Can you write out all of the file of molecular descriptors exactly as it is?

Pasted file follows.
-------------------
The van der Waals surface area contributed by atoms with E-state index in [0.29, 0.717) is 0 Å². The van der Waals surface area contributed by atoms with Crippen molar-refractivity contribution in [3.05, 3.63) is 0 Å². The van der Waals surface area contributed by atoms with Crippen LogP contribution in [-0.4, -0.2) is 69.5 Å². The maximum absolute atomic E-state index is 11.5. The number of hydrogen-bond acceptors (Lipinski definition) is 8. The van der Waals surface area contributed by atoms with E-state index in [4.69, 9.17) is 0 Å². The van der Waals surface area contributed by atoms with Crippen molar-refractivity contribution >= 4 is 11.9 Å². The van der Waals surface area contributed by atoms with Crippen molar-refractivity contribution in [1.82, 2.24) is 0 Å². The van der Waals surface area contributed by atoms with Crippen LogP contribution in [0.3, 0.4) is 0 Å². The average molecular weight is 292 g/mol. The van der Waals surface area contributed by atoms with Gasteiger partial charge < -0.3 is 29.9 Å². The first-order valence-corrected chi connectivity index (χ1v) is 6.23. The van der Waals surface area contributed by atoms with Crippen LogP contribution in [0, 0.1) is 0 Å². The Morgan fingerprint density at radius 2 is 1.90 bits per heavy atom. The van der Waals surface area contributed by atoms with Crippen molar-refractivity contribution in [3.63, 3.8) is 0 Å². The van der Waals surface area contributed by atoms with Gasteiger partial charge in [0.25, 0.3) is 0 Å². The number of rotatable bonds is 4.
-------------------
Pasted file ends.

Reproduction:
The van der Waals surface area contributed by atoms with E-state index in [0.29, 0.717) is 0 Å². The van der Waals surface area contributed by atoms with Crippen molar-refractivity contribution in [3.05, 3.63) is 0 Å². The van der Waals surface area contributed by atoms with Crippen LogP contribution in [-0.4, -0.2) is 69.5 Å². The maximum absolute atomic E-state index is 11.5. The number of hydrogen-bond acceptors (Lipinski definition) is 8. The van der Waals surface area contributed by atoms with E-state index in [4.69, 9.17) is 0 Å². The van der Waals surface area contributed by atoms with Crippen molar-refractivity contribution >= 4 is 11.9 Å². The van der Waals surface area contributed by atoms with Crippen molar-refractivity contribution in [1.82, 2.24) is 0 Å². The van der Waals surface area contributed by atoms with Crippen LogP contribution in [0.3, 0.4) is 0 Å². The average molecular weight is 292 g/mol. The van der Waals surface area contributed by atoms with Gasteiger partial charge < -0.3 is 29.9 Å². The first-order valence-corrected chi connectivity index (χ1v) is 6.23. The van der Waals surface area contributed by atoms with Crippen LogP contribution in [0, 0.1) is 0 Å². The Morgan fingerprint density at radius 2 is 1.90 bits per heavy atom. The van der Waals surface area contributed by atoms with Crippen molar-refractivity contribution in [3.63, 3.8) is 0 Å². The van der Waals surface area contributed by atoms with Gasteiger partial charge in [0.25, 0.3) is 0 Å². The number of rotatable bonds is 4.